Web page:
KEARNEY — Tammy Lawter struggled to hold back tears.

Paralyzed from the chest down 25 years ago, she slowly took her first steps this summer with the assistance of a device called an Indego Exoskeleton.

“I couldn’t feel my legs, so it was kind of weird, but it felt really good,” she said. “It was tempting to stare at my feet to see if they were moving. I was trying hard not to cry, but if I cried, I knew I wouldn’t be able to see.”

It was a life-changing moment for Lawter, director of Kearney’s Friends Program and a U.S. Army veteran. When she brings home her own Indego Exoskeleton later this year, it will allow her to do ordinary things like stand at the stove to cook, stand at the sink to wash dishes, and walk in the winter at Hilltop Mall.

“It gets old and tiring sitting in a chair all day,” she said. “This is an opportunity to stand up and walk and improve my health while doing it.”

It all began at the National Veterans Wheelchair Games in 2018 when, at an expo, Lawter saw a man who had been paralyzed for 28 years walking with the assistance of a ReWalk device. The ReWalk provides battery-powered hip and knee motion that allows a person to stand up and walk.

Instantly, she knew it was something she had to try.

‘A death grip’

With permission from the VA hospital in Grand Island, Lawter tried the ReWalk at the Veterans Administration Hospital last year in Minneapolis, where she is treated for her spinal cord injuries. She did not have enough bone density to use the 78-pound ReWalk, but she qualified to try the Indego Exoskeleton, an alternative, which weighs just 28 pounds.

She returned to Minneapolis in July for the three-to-five week training session on the Indego Exoskeleton. She spent the first day learning how to put on its five pieces. “Everything in the military is made for men, so they had to do a lot of adjustment because I had hips. The company had to redo some of the pieces,” she said.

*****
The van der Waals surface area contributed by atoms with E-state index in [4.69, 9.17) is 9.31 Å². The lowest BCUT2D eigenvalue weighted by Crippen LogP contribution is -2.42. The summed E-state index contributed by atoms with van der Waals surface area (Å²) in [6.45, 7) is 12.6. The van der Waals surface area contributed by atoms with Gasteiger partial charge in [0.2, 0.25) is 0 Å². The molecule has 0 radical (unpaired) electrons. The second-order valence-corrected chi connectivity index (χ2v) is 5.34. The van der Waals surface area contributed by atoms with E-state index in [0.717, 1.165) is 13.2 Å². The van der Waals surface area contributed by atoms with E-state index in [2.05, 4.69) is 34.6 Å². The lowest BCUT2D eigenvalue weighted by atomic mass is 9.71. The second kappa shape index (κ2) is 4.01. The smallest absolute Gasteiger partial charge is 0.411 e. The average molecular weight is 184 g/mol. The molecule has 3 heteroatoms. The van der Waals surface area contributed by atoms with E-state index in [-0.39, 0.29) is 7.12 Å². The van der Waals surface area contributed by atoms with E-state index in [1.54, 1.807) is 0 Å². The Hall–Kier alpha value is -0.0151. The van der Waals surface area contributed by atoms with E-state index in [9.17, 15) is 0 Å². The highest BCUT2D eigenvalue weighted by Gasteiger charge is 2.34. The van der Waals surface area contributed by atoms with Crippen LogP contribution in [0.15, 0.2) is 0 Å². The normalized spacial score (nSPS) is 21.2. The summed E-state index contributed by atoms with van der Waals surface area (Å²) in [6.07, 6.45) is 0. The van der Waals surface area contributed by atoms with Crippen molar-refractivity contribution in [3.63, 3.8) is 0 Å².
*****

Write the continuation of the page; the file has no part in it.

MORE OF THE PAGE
Then, assisted by two physical therapists, she practiced standing up and sitting down. “The robot has a vibration, so when I stand up, I have to lean forward and wait three seconds as it vibrates. Then the machine will stand you straight up,” she said. “But there are different vibrations. If I lean too far forward, I fall forward.”

Because she was injured so badly in 1994, her balance is off-kilter, and she had not walked in so long that walking was new to her. “I had a death grip on the walker. I thought I’d fall forward. I had to learn that I could actually hold onto the walker and move,” she said.

A setback

The next day, she relaxed a bit and was able to walk 193 steps from the physical therapy room down the hallway and back to the room. She fought back tears. “It was a wonderful feeling to take those steps,” she said.

The next day, more adjustments were necessary, so she took just 53 steps, but she was mastering the machine quickly and hoped to take it home. Then came a setback. After lunch, she noticed a lump the size of a goose egg on her ankle. Doctors discovered an old fracture. They put her foot in a boot that she will wear for four weeks, so the Indego device is on hold for now. She returned to Kearney last week.

“When it heals, I’m going back up there,” she said. “By the end of the year, I’m going to do the training and bring that device home. I feel really blessed that I can do this.”